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Are you praying for revival every day?

Are we in danger of being taken hostage by Internet service providers?

Last week, you will recall, it appeared as though Congress was about to clamp down on the pirating of copyrighted materials by imposing new restrictions on web sites and servers.

Major web servers responded by shutting down their sites for a day. They did not like the law Congress was about to enact, so they reacted by flexing their power, making the world pay for their discomfort. Congress immediately backed down and is "re-assessing" this decision.

Of course, this was intended as a demonstration of what it might be like if Congress had the power to regulate the Internet. But it was also a demonstration of the power of ISPs to influence the workings of government. 

And the lives of all the rest of us.

For example, what if the ISPs decide they don't like some proposed legislation relative to something other than their immediate commercial interests? What if they object to a bill which disagrees with their moral preferences? Or their view of religion?

Or what if they don't like some person who is running for office? If they get in a snit about this or that candidate, could they simply darken the web space again until said candidate either changes his views or drops out of the race?

Are we in danger of being held hostage to the economic and moral interests of the major Internet service providers?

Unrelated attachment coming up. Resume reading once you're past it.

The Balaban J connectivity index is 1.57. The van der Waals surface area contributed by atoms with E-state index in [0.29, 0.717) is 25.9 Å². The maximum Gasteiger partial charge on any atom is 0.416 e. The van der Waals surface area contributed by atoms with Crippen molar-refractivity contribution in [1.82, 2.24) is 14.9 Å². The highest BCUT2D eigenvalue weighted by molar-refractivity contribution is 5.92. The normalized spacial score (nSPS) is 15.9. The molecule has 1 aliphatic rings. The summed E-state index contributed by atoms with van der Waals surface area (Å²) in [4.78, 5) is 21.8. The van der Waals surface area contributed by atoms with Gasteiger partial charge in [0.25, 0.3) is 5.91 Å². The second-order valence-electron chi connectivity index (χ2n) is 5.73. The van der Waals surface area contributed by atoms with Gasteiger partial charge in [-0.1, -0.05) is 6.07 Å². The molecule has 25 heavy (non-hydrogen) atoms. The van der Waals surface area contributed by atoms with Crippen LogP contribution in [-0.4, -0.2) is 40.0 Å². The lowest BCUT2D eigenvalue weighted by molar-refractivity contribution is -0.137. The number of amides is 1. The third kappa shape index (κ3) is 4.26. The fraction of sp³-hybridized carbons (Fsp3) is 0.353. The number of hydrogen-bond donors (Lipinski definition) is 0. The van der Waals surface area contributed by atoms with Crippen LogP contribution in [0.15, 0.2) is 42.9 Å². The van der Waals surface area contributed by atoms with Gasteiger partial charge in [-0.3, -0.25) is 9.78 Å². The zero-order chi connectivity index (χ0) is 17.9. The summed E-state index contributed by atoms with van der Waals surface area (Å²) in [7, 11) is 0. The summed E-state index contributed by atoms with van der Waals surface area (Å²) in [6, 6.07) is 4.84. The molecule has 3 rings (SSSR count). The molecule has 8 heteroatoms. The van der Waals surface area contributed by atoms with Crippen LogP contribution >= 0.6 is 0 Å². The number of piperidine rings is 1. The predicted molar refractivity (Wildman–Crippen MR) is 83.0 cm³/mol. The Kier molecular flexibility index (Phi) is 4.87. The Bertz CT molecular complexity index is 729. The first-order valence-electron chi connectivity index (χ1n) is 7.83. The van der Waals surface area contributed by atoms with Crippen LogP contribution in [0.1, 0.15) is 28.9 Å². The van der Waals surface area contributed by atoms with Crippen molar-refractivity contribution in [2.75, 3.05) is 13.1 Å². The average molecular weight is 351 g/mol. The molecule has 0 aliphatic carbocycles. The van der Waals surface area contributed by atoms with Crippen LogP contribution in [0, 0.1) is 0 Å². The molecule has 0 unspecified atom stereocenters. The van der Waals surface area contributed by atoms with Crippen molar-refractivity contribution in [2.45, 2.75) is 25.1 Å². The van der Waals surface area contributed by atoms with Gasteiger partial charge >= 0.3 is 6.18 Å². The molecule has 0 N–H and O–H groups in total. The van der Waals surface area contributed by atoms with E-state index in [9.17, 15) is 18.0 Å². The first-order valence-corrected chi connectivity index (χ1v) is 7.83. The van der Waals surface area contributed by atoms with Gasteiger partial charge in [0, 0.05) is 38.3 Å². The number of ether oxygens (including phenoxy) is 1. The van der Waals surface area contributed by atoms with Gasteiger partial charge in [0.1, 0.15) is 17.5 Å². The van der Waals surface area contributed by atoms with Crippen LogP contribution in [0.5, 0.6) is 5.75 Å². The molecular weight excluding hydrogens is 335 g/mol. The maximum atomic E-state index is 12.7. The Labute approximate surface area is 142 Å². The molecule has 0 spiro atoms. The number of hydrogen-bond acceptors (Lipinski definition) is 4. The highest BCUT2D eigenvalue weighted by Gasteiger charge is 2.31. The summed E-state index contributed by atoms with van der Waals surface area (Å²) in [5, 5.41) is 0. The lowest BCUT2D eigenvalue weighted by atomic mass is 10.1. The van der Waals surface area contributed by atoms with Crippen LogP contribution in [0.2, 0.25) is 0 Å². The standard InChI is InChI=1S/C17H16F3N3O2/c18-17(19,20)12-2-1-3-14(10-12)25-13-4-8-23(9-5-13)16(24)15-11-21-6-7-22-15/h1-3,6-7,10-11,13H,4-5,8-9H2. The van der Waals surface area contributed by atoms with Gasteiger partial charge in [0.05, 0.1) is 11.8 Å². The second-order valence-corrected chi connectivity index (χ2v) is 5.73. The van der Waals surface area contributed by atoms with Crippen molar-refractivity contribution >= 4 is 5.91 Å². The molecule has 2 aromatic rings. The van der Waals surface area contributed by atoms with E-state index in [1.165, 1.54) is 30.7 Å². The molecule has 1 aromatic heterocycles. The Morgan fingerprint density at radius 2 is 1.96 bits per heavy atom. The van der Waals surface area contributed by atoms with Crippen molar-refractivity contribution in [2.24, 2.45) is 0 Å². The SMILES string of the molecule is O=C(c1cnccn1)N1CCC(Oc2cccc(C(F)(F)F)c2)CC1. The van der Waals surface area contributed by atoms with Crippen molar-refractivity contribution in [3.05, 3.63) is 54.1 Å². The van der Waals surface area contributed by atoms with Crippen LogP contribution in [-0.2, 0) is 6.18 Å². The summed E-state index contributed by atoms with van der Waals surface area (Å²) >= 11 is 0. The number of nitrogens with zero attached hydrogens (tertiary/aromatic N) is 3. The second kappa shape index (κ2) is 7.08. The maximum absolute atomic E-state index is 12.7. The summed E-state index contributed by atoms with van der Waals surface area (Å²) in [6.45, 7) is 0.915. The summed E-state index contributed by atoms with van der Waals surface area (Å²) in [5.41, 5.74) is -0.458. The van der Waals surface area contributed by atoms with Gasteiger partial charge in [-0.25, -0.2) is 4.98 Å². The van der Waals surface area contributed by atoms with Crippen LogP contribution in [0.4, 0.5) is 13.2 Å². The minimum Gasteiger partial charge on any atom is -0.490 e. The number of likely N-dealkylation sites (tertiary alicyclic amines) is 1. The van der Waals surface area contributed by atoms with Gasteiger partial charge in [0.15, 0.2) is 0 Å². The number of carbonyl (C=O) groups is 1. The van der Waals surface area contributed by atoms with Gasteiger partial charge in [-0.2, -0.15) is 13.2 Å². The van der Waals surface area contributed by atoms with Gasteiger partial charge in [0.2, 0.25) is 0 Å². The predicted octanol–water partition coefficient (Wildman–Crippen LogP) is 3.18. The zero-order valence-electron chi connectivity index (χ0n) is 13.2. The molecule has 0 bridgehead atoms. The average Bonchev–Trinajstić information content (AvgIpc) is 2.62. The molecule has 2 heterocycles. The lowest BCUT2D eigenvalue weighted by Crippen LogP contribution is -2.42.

Just one more bit of uncertainty to ponder in a world where relativism, pragmatism, and materialism provide the foundations of the dominant worldview. When justice is defined by the preferences of the powerful few, the rest of us are in danger of being forced to go along in order to get along.

But the answer to this potentially bad situation is not to empower Congress to run the Internet. You probably knew that.

The answer is to replace the existing worldview of relative justice with one that promotes a form of justice that sustains neighbor love and enforces transgressions of divine law.

But the road to that scenario must pass through revival in the churches, and revival begins in prayer and in the hearts of individual believers before it becomes a reality in their churches.

We need revival, friends. But we need to seek it first of all in our own hearts and lives.

Are you praying for revival every day?

Write to me at This email address is being protected from spambots. You need JavaScript enabled to view it. and I'll send you some guidelines for setting up a prayer group focused on seeking the Lord for revival. Revival leads to renewal, which leads to awakening and transformation. We cannot get to a just society apart from revival.

And we can't get to revival except by prayer.

Related texts: 2 Chronicles 7.14; Psalms 44, 80, 85; Matthew 21.22

A conversation starter: "Are you concerned that the large Internet service providers are accumulating too much power and influence?"

T. M. Moore

T.M. Moore

T. M. Moore is principal of The Fellowship of Ailbe, a spiritual fellowship in the Celtic Christian tradition. He and his wife, Susie, make their home in the Champlain Valley of Vermont.
Books by T. M. Moore

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